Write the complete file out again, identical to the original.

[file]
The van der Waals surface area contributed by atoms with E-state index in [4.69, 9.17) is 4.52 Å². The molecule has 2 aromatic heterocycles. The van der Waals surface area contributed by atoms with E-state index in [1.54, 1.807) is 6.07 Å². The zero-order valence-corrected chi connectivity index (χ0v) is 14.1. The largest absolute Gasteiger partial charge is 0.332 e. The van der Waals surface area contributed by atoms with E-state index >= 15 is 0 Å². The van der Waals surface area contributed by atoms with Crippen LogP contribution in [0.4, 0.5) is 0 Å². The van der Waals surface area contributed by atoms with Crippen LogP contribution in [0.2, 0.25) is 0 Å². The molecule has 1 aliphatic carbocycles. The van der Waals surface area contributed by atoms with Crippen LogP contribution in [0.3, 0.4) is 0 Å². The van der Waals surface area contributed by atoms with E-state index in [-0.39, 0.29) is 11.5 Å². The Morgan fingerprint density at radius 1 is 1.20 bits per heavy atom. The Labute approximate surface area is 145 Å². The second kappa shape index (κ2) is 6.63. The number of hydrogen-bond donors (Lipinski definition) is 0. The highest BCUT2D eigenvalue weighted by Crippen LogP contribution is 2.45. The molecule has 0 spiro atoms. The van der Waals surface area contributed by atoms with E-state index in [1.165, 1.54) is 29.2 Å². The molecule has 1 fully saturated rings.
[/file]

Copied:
The van der Waals surface area contributed by atoms with E-state index in [4.69, 9.17) is 4.52 Å². The molecule has 2 aromatic heterocycles. The van der Waals surface area contributed by atoms with E-state index in [1.54, 1.807) is 6.07 Å². The zero-order valence-corrected chi connectivity index (χ0v) is 14.1. The largest absolute Gasteiger partial charge is 0.332 e. The van der Waals surface area contributed by atoms with E-state index >= 15 is 0 Å². The van der Waals surface area contributed by atoms with Crippen LogP contribution in [0.4, 0.5) is 0 Å². The van der Waals surface area contributed by atoms with Crippen LogP contribution in [0.2, 0.25) is 0 Å². The molecule has 1 aliphatic carbocycles. The van der Waals surface area contributed by atoms with Crippen LogP contribution in [0.3, 0.4) is 0 Å². The van der Waals surface area contributed by atoms with E-state index in [-0.39, 0.29) is 11.5 Å². The Morgan fingerprint density at radius 1 is 1.20 bits per heavy atom. The Labute approximate surface area is 145 Å². The second kappa shape index (κ2) is 6.63. The number of hydrogen-bond donors (Lipinski definition) is 0. The highest BCUT2D eigenvalue weighted by Crippen LogP contribution is 2.45. The molecule has 0 spiro atoms. The van der Waals surface area contributed by atoms with E-state index in [1.165, 1.54) is 29.2 Å². The molecule has 1 fully saturated rings.